8. Thus, dearly beloved brethren, if you wish to be loved by God and by men, endeavour always to speak well of all. And, should you happen to hear a person speak ill of a neighbour, be careful not to encourage his uncharitableness, nor to show any curiosity to hear the faults of others. If you do, you will be guilty of the same sin which the detractor commits. “Hedge in thy ears with thorns,” says Ecclesiasticus, “and hear not a wicked tongue.” (Eccl. 28:28.) When you hear any one taking away the character of another, place around your ears a hedge of thorns, that detraction may not enter. For this purpose it is necessary, at least, to show that the discourse is not pleasing to you. This may be done by remaining silent, by putting on a sorrowful countenance, by casting down the eyes, or turning your face in another direction. In a word, act, says St. Jerome, in such a way that the detractor, seeing your unwillingness to listen to him, may learn to be more guarded for the future against the sin of detraction. “Discat detractor, dum te videt non libenter audire, non facile detrahere.” (S. Hier. ep. ad Nepot.) And when it is in your power to do it, it will be a great act of charity to defend the character of the persons who have been defamed. The Divine Spouse wishes that the words of his beloved be a veil of scarlet. “Thy lips are as a scarlet lace.” (Cant. 4:3.) That is, as Theodoret explains this passage, her words should be dictated by charity (a scarlet lace), that they may cover, as much as possible, the defects of others, at least by excusing their intentions, when their acts cannot be excused. “If,” says St. Bernard, “you cannot excuse the act, excuse the intention.” (Serm. xl. in Cant.) It was a proverb among the nuns of the convent of St. Teresa, that, in the presence of their holy mother, their reputation was secure, because they knew she would take the part of those of whom any fault might be mentioned.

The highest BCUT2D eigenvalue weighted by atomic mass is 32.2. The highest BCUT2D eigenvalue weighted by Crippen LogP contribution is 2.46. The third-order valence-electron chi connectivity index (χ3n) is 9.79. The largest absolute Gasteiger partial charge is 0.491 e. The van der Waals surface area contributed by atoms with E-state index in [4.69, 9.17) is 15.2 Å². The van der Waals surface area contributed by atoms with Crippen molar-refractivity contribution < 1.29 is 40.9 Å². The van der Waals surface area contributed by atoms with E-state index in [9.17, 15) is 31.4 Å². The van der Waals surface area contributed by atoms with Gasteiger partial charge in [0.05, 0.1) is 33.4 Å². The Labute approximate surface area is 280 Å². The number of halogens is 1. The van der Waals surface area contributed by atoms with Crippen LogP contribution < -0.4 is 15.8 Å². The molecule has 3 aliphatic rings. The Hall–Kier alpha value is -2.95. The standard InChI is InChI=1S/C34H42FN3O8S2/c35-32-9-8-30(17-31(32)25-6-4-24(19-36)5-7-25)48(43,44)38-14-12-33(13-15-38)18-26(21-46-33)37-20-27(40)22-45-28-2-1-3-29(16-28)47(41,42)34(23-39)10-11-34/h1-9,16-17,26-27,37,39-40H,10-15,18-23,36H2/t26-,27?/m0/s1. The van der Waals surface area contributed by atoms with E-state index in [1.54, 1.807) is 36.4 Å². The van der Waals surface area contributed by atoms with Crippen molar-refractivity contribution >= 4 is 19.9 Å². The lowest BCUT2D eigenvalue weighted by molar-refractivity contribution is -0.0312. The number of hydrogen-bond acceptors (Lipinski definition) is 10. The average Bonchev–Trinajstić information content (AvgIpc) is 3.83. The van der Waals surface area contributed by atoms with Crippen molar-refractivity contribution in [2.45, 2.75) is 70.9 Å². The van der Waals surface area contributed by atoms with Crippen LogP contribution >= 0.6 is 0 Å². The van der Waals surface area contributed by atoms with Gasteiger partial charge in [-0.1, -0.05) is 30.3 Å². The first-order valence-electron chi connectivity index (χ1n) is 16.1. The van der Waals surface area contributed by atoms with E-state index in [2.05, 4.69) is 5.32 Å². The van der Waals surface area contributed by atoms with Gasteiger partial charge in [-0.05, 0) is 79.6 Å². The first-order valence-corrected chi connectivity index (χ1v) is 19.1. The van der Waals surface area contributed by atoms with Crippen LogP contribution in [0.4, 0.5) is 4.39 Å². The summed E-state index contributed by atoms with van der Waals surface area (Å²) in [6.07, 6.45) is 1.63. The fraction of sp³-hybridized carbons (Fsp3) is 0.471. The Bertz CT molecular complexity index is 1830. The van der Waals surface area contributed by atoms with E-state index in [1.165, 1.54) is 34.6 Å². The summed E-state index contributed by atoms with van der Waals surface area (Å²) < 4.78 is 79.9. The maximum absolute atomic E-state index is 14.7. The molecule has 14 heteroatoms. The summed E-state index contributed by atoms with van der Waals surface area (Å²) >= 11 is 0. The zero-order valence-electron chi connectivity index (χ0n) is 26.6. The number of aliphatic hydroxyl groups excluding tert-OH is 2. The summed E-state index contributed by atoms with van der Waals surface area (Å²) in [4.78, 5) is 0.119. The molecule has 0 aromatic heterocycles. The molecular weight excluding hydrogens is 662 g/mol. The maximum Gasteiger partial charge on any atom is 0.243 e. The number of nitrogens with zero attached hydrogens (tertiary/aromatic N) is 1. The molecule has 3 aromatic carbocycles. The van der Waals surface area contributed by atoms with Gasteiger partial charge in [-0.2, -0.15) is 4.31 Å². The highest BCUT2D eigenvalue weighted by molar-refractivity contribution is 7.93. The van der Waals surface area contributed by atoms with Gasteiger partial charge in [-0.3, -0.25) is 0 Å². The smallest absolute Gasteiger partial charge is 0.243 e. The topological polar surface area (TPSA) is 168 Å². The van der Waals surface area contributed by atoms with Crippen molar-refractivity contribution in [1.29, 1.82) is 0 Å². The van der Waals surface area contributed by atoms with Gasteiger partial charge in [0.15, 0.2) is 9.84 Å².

9. Charity also requires that we be meek to all, and particularly to those who are opposed to us. When a person is angry with you, and uses injurious language, remember that a “mild answer breaketh wrath.” (Prov. 15:1.) Reply to him with meekness, and you shall find that his anger will be instantly appeased. But, if you resent the injury, and use harsh language, you will increase the flame; the feeling of revenge will grow more violent, and you will expose yourself to the danger of losing your soul by yielding to an act of hatred, or by breaking out into expressions grievously injurious to your neighbour. Whenever you feel the soul agitated by passion, it is better to force yourself to remain silent, and to make no reply; for, as St. Bernard says, an eye clouded with anger cannot distinguish between right and wrong. “Turbatus præ ira oculus rectum non videt.” (Lib. 2 de Consid., cap. xi.) Should it happen that in a fit of passion you have insulted a neighbour, charity requires that you use every means to allay his wounded feelings, and to remove from his heart all sentiments of rancour towards you. The best means of making reparation for the violation of charity is to humble yourself to the person whom you have offended. With regard to the meekness which we should practise towards others, I shall speak on that subject in the thirty-fourth Sermon, or the Sermon for the fifth Sunday after Pentecost.